To IBM, a “hybrid Cloud combines and unifies public Cloud and private Cloud services from multiple Cloud vendors to create a single, flexible, cost-optimal IT infrastructure”. It further defines a hybrid multi-Cloud as one that “includes more than one public Cloud from more than one Cloud service provider”. The benefits of a hybrid Cloud include that the organisation can decide where the application and data best sit from a security and compliance perspective; performance and latency can be better optimised; and computing capabilities can better respond to demand, improving flexibility and resilience.


With improvements in networking and Cloud technologies it is now possible to deliver and consume multimedia in a continuous manner from a source, with little or no intermediate storage in network elements. This so-called streaming can be seen in music, video and gaming. Although video game streaming is technologically demanding, all the big three Cloud providers have game streaming services together with NVIDIA’s GeForce NOW, which had 12 million users in 2021. The main advantage of game streaming is that it is much more user-hardware independent, although it does rely on having good bandwidth and low latency.

M&S as a Service (MSaaS)

With recent developments in Cloud computing technology and service-oriented architectures, MSaaS is a NATO-driven concept that includes the provision of M&S applications via the as-a-service model of Cloud computing. The MSaaS paradigm supports standalone use as well as integration of multiple simulated and real systems into a unified Cloud-based simulation environment whenever the need arises.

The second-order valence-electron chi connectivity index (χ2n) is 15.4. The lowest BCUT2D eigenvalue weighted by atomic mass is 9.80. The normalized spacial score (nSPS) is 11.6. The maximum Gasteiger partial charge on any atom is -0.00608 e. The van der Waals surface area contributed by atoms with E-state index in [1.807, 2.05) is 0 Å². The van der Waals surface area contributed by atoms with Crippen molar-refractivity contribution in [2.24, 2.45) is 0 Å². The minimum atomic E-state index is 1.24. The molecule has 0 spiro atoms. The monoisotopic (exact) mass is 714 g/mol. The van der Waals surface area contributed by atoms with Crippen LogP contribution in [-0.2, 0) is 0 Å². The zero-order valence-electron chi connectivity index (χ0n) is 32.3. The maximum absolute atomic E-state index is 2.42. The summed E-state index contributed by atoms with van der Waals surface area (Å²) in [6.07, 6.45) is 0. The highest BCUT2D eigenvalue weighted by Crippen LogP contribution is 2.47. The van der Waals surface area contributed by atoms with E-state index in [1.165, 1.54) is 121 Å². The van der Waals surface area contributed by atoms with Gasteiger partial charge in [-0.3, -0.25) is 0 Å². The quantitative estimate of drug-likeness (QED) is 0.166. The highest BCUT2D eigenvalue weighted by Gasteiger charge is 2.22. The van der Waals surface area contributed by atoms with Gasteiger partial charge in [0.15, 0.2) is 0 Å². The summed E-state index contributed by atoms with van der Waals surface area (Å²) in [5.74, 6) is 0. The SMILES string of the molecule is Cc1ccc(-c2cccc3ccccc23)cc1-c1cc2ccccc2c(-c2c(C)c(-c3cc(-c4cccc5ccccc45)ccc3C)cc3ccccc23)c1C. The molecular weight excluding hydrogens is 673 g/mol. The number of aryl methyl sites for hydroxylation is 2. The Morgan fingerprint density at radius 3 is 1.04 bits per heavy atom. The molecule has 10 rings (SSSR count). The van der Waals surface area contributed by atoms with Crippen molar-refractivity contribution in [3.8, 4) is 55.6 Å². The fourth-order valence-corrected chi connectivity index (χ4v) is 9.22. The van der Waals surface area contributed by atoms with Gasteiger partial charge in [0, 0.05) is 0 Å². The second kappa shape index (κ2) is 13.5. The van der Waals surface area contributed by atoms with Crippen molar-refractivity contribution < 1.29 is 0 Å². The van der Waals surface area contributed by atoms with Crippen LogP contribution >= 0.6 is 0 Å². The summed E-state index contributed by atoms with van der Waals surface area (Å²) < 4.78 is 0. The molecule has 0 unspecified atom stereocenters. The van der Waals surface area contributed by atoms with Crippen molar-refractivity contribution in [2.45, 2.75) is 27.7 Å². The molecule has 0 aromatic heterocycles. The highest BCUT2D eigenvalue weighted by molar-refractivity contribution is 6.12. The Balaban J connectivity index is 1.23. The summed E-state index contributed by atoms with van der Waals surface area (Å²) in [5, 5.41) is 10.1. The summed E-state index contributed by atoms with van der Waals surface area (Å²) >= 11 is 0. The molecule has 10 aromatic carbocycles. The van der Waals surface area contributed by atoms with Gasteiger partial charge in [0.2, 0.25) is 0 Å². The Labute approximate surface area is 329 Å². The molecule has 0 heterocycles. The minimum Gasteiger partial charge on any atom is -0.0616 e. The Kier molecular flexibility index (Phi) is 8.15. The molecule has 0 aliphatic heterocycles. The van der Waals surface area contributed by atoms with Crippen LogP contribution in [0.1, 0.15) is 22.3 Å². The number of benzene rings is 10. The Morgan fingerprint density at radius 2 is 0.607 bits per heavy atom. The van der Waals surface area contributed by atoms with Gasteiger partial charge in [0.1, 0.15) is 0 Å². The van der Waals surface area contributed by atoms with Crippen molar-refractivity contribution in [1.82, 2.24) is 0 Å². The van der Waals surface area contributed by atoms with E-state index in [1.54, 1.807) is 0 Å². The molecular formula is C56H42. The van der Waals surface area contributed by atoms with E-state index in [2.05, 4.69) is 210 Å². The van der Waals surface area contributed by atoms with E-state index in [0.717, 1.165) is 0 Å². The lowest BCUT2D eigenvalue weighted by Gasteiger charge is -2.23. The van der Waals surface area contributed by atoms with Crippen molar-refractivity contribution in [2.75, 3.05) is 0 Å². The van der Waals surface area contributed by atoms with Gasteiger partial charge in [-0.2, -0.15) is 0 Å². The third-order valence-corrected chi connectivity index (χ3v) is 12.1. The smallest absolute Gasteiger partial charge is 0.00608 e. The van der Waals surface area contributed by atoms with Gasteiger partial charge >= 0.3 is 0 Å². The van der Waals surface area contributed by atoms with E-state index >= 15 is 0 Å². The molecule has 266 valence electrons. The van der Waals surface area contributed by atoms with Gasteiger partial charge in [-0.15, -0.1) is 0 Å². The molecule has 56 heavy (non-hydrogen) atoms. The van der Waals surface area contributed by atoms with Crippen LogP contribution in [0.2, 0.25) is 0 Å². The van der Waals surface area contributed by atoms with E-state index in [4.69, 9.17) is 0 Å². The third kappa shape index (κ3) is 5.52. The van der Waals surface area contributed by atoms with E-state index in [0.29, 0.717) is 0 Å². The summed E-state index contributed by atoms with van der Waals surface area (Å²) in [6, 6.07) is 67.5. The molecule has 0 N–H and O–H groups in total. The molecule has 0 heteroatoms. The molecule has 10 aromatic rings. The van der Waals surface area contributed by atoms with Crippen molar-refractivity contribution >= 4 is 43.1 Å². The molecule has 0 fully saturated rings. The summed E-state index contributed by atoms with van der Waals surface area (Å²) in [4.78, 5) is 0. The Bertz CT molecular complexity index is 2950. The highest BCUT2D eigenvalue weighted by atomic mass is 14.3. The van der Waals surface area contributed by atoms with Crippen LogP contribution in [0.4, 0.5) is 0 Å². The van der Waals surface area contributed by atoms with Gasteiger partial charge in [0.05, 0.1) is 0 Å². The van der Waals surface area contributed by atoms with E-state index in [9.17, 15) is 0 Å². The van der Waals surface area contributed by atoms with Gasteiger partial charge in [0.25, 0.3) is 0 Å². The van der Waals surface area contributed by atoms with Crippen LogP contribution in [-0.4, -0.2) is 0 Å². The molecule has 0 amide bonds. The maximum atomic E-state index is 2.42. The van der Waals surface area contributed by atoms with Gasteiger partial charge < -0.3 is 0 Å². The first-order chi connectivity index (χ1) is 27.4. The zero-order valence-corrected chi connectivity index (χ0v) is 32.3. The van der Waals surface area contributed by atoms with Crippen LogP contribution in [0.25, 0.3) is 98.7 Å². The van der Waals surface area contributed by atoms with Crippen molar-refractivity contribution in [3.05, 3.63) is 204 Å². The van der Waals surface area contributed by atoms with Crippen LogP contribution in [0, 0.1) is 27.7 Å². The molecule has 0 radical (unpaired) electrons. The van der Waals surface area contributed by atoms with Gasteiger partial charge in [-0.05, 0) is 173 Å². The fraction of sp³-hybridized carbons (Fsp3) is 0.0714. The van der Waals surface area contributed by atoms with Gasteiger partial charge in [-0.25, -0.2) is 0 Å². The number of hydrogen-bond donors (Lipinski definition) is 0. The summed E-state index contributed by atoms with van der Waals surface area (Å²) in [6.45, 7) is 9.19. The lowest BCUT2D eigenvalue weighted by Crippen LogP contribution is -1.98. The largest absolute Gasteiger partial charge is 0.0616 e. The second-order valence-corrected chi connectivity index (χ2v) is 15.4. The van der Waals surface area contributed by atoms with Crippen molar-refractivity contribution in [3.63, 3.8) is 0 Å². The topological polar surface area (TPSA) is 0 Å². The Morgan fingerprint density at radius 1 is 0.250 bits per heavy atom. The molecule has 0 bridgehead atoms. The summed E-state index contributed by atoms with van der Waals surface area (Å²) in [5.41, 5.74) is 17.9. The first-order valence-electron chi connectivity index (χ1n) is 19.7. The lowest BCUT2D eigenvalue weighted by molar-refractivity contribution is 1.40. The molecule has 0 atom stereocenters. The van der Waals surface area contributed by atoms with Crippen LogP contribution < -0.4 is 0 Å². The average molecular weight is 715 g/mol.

Virtualisation, Containers, Kubernetes and Cloud Native

Virtualisation is a long-standing technique for creating virtual machines that are fully fledged computers but are virtual or simulated. One advantage of virtualisation is that legacy applications can be more easily run on new operating systems. Much like shipping containers drove efficiencies in transport through standardisation, Cloud containers are a solution to the problem of how to get software to run reliably when moved from one computing environment or Cloud to another. A container image consists of everything needed to run an application and is readily portable.

Docker is one of the most popular tools for application containerisation. Kubernetes, first developed by Google, is an open-source system for automating deployment scaling and management of containerised applications. According to Microsoft, Cloud-native architecture and technologies are “an approach to designing, constructing, and operating workloads that are built in the Cloud and take full advantage of the Cloud computing model.”

Zero Trust

Driven in part by increased adoption of Cloud and mobile services, Zero Trust is an IT security model that assumes networks, applications and data should not be trusted. It is rooted in the principle of never trust, always verify (devices and users). Of late, as organisations seek to exploit on-premises and off-premises Cloud technology, this security approach is increasingly seen as a solution to contemporary and future cyber-security challenges. For example, a recent White House Executive Order states the US Federal Government must “advance toward Zero Trust Architecture”, meeting zero trust requirements by 2024, and “accelerate movement to secure Cloud services.”

Hyperscale Clouds

Hyperscale Clouds rely on massively scalable server architectures and virtual networking and provide an ability to scale appropriately as increased demand is added to the system.

Edge Computing

Gartner posits that edge computing is where information processing is carried out close to where things and people produce or consume that information. Edge and Cloud are complementary concepts, not competitive styles or architectures; location is the critical determinant.